Cairo Jazz Festival reaches out to local and international audience

Abraxas Project
The fourth annual Cairo Jazz Festival opens this week with musical performances, film screenings, and workshops [Published in Ahram Online]
With the slogan “Egypt is Fine” to encourage tourism and cultural activity, the Cairo Jazz Festival is back for a fourth time, bringing jazz music to Egyptian society from 15 to 17 March.

 “We want to use this international event to send a message to the whole world that Egypt is fine,” Amro Salah, a jazz musician and the festival’s founder, told Ahram Online. “Cultural events are happening as the movement continues,” he added.

The lineup includes 14 bands and more than 100 musicians from 9 countries including Egypt, Japan, the USA, Portugal, Syria, Austria, Holland, Australia, and Spain.

The non-profit three-day festival will include musical performances at El Sawy Culturewheel’s different halls, along with the “Jazz After Hours” Programme that is set to take place at the Cairo Jazz Club and the hosting Kempinski hotel.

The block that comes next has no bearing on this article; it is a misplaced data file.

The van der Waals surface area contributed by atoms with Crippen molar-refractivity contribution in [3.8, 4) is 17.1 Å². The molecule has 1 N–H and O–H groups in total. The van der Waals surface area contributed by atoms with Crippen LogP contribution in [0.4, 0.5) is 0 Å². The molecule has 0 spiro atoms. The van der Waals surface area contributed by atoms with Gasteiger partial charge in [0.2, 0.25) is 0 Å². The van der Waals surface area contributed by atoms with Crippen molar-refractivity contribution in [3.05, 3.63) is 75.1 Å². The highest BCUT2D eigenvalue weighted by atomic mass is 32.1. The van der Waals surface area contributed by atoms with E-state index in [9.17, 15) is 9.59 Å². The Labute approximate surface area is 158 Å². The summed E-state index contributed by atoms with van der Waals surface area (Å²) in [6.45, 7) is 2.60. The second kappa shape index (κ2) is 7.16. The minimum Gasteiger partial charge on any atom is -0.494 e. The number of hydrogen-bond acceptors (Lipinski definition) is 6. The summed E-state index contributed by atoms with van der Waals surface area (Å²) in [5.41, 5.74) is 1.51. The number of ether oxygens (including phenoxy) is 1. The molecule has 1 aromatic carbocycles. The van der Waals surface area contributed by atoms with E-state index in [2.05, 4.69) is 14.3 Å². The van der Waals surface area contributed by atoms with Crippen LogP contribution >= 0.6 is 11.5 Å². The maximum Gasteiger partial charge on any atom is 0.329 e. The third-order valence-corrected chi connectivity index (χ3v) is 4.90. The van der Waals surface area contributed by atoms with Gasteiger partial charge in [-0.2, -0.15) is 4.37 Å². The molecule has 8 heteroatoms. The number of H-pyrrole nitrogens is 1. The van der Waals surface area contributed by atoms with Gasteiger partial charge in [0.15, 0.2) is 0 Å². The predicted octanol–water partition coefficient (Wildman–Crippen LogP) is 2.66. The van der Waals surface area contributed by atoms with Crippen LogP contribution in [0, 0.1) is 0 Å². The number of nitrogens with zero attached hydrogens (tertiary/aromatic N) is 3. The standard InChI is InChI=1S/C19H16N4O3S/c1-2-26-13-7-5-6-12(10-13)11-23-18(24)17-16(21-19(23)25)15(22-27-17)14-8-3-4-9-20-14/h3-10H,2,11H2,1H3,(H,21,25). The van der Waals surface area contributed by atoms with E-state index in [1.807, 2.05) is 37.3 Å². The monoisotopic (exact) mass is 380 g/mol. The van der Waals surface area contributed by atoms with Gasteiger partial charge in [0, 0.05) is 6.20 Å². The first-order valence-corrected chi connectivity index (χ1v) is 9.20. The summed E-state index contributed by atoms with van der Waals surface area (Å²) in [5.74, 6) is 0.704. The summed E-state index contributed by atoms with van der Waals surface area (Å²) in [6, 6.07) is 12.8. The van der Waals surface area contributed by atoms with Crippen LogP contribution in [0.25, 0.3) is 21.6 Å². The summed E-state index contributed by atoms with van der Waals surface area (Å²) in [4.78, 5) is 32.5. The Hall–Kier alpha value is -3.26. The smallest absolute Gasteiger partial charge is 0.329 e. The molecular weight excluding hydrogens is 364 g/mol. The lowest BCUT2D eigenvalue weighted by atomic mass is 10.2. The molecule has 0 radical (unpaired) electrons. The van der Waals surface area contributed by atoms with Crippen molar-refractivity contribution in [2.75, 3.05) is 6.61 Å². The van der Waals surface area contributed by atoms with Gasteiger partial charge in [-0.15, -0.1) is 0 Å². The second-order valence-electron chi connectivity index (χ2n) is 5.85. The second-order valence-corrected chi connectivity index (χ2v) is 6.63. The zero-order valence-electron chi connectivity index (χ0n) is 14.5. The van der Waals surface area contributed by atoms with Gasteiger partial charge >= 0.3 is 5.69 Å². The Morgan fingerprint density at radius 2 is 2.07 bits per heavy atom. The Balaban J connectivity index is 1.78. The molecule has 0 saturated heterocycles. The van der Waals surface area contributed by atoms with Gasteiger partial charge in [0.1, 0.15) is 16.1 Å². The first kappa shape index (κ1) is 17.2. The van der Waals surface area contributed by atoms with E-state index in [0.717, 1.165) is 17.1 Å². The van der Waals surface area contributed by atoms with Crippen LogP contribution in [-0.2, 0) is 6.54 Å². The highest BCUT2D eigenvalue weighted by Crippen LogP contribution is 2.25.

Each year, the festival pays tribute to a major jazz figure who has influenced the genre. In previous years they have commemorated key figures from the region such as Omar Khairat and Ziad Rahbani. This year they will be celebrate Dutch drummer Han Bennink for his 50 years of contributing to the modern jazz scene, awarding him a lifetime achievement trophy.

Bennink will also be leading a “drum circle” along with the school of Al-Darb Al-Ahmar and with audience members and musicians who wish to participate in this workshop. There will be other musical workshops happening throughout the duration of the festival.

This year, Salah’s Jazz band “Eftekasat” are celebrating their tenth anniversary. The Cairo Jazz Festival will also be celebrating ten years of underground music through film screenings, a photography exhibition of underground bands, and seminars.

“We would like to see underground music reach more audiences and build a history,” Salah explained.

“We want to spread jazz culture in Egypt, and to preserve the jazz heritage.”

According to Salah, the festival’s purpose is to create a bridge between young and established musicians, along with spreading awareness to the public on the social interaction that comes with attending live musical concerts.

“Jazz equals freedom,” Salah stated. “Jazz is full of spontaneity and improvisation; what is in your heart comes out on stage; beats are wild; you can never expect what is going to happen.”

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